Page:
High Availability on Vultr with Floating IP and BGP

Published on: Fri, Feb 5, 2016 at 6:13 pm EST

Vultr allows you to combine two of our features (Floating IPs and BGP) in order to achieve high availability.

Setup

You'll need two instances in the same location, and a floating IP. You'll also need to open a ticket requesting BGP be setup on a private ASN for floating IPs. (You can also use this feature if you're running BGP with us on a public ASN)

You'll need a BGP daemon as well, we recommend BIRD. BIRD is usually available via your operating system's package manager.

We'll use 192.0.2.10/32 as our example floating IP and 198.51.100.99 as the IP address of one of our instances.

Note: You should not attach the floating IP to any particular instance via your control panel. If an IP is attached via the control panel, high availability will not function properly.

IP Configuration

We're going to use a Linux "dummy" interface to bind the IP address to. You can create this with the following commands:

ip link add dev dummy1 type dummy
ip link set dummy1 up
ip addr add dev dummy1 192.0.2.10/32

Confirm that this was configured properly:

# ip addr show dev dummy1
5: dummy1: <BROADCAST,NOARP,UP,LOWER_UP> mtu 1500 qdisc noqueue state UNKNOWN
    link/ether ba:23:57:2c:ad:bc brd ff:ff:ff:ff:ff:ff
    inet 192.0.2.10/32 scope global dummy1

BIRD Configuration

Next, we'll configure BIRD. These instructions vary slightly between host operating systems, see the footnotes at the bottom of this section.

Create an /etc/bird.conf file:

log "/var/log/bird" all;

router id 198.51.100.99;

protocol device
{
    scan time 60;
}

protocol direct
{
    interface "dummy1";
}

protocol bgp vultr
{
    local as <<YOURAS>>;
    source address 198.51.100.99;
    import none;
    export all;
    graceful restart on;
    next hop self;
    multihop 2;
    neighbor 169.254.169.254 as 64515;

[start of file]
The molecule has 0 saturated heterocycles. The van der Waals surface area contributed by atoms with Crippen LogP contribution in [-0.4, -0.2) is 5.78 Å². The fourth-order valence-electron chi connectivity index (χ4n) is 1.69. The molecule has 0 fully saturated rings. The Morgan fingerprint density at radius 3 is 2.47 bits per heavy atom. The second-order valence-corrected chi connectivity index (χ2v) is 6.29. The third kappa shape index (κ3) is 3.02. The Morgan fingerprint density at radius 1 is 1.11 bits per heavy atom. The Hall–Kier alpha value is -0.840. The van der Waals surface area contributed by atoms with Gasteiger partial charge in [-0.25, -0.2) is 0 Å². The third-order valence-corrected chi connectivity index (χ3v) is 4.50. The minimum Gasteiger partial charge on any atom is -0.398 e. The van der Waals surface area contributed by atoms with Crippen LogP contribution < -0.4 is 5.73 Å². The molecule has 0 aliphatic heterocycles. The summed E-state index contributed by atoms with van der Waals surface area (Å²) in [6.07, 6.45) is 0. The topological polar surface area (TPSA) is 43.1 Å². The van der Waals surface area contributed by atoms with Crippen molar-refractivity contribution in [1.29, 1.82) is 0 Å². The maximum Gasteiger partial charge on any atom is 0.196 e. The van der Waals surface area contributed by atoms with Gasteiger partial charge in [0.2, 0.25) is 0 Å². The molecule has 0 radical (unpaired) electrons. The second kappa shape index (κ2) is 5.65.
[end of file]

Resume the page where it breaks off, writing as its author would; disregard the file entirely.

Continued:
password "<<YOURPASSWORD>>";
}

You'll need to update YOURAS and YOURPASSWORD with the AS number and BGP password assigned to your account. This information can be found on the BGP tab of an instance page in the Vultr control panel.

This config file will tell BIRD to look for the dummy1 interface, and advertise any IPs it finds to our infrastructure via BGP. This means that as soon as your instance is running, you'll start receiving traffic, and if it ever crashes traffic will stop.

FreeBSD configuration

If you're using FreeBSD as a host instead of Linux, there are a few differences.

  1. The kernel needs to be recompiled for TCP MD5 signature support. These instructions are outside of the scope of this article. If your BSD kernel does not support TCP MD5 signatures, you will see the following output in the BIRD log.

    $ cat /var/log/bird
    2017-12-15 01:35:00 <INFO> Started
    2017-12-15 01:35:00 <ERR> vultr: Socket error: Kernel does not support TCP MD5 signatures
    
  2. The BIRD configuration file is located at /usr/local/etc/bird.conf on BSD.

Verify BGP Connectivity

Start the BIRD service service bird start, and wait a few seconds. Check that the BGP session has been established:

# birdc show proto all vultr
BIRD 1.5.0 ready.
name     proto    table    state  since       info